Doesn’t matter if its friends or family, once you share this information you are no longer in control. Accidents can happen and even those people you trust most can unintentionally hand over your private card details to some credit card crook. Moreover, by providing these details to anyone else you actually void any credit card protection you have on the card, this means in the event you do get ripped off… your card provider won’t cover the loss.
Never write your pin down
For most people, this should be obvious, however as a former Bank Teller I can confirm that there are many people out there who don’t follow this rule. If you have trouble remembering your pin, you need to either choose one which has some significance to you so you remember it or find some other way to commit it to memory. If you really must write it down (even though you shouldn’t!) whatever you do don’t put it in the same place as your your card and if you lose it… change it immediately or call your bank to put a temporary block on your card until you resolve the problem.
Ask yourself is it safe before handing your card over
While it would be pleasant to win $500 million in a lottery draw, its unlikely that any lottery would expect you to hand over your credit card details to make a small payment to unlock your winnings…particularly when you never bought a ticket in the first place! You have got to be skeptical every time someone asks you for a credit card. Like most things in life if it sounds too good to be true it, usually, is.
Check the URL before providing card details
Every now and then, you may be inclined to make a purchase online, which is fair enough since there is often some great deals on the Net. However, the best deal on the web may actually be the worst…Before you hand over your credit card details its best to have a look at the URL and see what site you are actually on. Its happened to me before where I am going through the checkout of a well-known site, only to find that I had actually clicked on a deceptive link without knowing it. You can tell a lot, by the way, a URL looks, for example, odd looking numbers and letters that don’t actually represent anything about the site you are on would suggest your in a bad neighborhood.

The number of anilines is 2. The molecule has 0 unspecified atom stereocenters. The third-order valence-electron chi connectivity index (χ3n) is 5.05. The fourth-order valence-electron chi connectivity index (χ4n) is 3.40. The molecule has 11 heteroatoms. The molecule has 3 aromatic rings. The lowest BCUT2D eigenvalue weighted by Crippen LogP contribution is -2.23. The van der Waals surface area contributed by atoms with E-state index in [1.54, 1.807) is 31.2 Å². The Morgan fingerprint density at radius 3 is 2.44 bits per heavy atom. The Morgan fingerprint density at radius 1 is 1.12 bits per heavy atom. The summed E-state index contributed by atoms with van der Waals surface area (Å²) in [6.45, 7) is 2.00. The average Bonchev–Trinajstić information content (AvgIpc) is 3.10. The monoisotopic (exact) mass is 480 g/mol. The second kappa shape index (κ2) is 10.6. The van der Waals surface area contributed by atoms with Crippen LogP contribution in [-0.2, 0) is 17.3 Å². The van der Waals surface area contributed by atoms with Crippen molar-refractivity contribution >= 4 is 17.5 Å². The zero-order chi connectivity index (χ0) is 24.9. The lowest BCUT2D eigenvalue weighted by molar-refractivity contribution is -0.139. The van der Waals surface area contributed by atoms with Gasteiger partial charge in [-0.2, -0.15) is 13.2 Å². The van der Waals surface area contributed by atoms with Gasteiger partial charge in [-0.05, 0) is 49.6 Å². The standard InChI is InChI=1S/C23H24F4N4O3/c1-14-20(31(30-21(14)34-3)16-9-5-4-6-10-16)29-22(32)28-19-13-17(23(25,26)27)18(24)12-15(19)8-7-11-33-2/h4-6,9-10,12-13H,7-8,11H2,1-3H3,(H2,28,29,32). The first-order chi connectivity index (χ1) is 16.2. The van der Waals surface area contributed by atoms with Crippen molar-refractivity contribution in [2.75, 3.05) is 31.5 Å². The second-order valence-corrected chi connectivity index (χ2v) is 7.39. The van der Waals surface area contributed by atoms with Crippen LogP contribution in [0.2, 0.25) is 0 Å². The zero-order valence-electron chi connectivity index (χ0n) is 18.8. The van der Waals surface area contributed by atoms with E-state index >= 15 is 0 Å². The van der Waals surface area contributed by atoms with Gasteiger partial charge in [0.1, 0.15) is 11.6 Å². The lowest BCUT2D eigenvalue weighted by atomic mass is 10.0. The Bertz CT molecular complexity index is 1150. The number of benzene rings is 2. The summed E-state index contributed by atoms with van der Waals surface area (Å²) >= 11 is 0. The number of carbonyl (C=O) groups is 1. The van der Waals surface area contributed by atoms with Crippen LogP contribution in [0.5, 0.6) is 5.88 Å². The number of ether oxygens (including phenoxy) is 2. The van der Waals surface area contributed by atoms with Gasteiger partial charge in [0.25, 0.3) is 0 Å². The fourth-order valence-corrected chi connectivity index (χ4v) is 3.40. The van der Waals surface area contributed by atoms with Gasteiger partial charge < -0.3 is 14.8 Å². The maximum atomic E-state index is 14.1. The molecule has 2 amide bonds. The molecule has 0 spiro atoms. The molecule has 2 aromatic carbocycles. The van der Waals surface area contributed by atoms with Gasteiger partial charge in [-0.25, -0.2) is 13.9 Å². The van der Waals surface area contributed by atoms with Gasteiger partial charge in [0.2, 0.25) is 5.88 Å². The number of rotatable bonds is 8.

Never provide your card details over the phone, unless you are sure
If you are receiving a call at home and are asked to provide your credit card details you need to be cautious. Ideally you should collect their name and call the direct number of the company they represent and ask to speak to that person. This way you know for sure who they represent. Otherwise, you could ask that person to provide you details to verify their identity. For example, if they are from your electricity company, that person should be able to provide you with your address, how much you spent on your last bill and when you moved in.
Put a block on your card ASAP after its lost/stolen
If you can’t find your card you should be worried… anyone can pick that up and start a shopping spree at your expense. Obviously you will attempt to locate it by retracing your steps, however if you have no luck there it means the card is either lost or stolen and you should immediately call the card provider and have it blocked. The block will stop anyone from spending your money, a temporary block will give you time to keep searching and hopefully find it.
Check your statement regularly
According to Queensland police most people don’t realize fraud has happened until up to a month later when they receive their statement. Looking over your credit card statement regularly on your online banking will help you identify the fraud earlier to prevent further losses. Generally its a lot easier to get your money back sooner if you caught the fraud sooner rather than later.
Use Paypal or other trusted Merchants
If you buy online is best to use a facility such as Paypal. In effect it’s another layer of defence, Paypal provide purchase protection from fraud, so if you do become a victim fraud and your credit card does not refund then PayPal may. In order to register a site to accept PayPal as a method of payment on a website, they need to provide details such as their name and address, you could imagine most scam artists are not keen on giving out those details so, you can be fairly sure that when a website uses PayPal as a method of payment you are safe.